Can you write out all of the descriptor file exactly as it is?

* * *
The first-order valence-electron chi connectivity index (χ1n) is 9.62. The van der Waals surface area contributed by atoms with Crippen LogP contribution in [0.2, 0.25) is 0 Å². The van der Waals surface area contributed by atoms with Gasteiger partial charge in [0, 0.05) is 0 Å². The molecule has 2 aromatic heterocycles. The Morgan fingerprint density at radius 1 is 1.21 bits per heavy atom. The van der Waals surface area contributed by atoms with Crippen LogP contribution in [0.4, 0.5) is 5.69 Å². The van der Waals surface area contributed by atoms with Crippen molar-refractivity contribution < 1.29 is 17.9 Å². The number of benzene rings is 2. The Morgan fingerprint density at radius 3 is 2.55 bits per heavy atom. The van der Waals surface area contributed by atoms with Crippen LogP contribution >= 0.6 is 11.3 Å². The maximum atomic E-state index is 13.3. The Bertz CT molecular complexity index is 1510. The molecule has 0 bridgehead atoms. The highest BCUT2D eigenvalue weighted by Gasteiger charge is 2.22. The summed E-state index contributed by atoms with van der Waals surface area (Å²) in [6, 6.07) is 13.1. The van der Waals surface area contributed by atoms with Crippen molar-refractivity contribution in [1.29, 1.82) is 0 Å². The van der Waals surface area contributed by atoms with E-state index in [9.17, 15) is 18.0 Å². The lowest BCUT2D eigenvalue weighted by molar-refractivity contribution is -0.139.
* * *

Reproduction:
The first-order valence-electron chi connectivity index (χ1n) is 9.62. The van der Waals surface area contributed by atoms with Crippen LogP contribution in [0.2, 0.25) is 0 Å². The van der Waals surface area contributed by atoms with Gasteiger partial charge in [0, 0.05) is 0 Å². The molecule has 2 aromatic heterocycles. The Morgan fingerprint density at radius 1 is 1.21 bits per heavy atom. The van der Waals surface area contributed by atoms with Crippen LogP contribution in [0.4, 0.5) is 5.69 Å². The van der Waals surface area contributed by atoms with Crippen molar-refractivity contribution < 1.29 is 17.9 Å². The number of benzene rings is 2. The Morgan fingerprint density at radius 3 is 2.55 bits per heavy atom. The van der Waals surface area contributed by atoms with Crippen LogP contribution >= 0.6 is 11.3 Å². The maximum atomic E-state index is 13.3. The Bertz CT molecular complexity index is 1510. The molecule has 0 bridgehead atoms. The highest BCUT2D eigenvalue weighted by Gasteiger charge is 2.22. The summed E-state index contributed by atoms with van der Waals surface area (Å²) in [6, 6.07) is 13.1. The van der Waals surface area contributed by atoms with Crippen molar-refractivity contribution in [1.29, 1.82) is 0 Å². The van der Waals surface area contributed by atoms with E-state index in [9.17, 15) is 18.0 Å². The lowest BCUT2D eigenvalue weighted by molar-refractivity contribution is -0.139.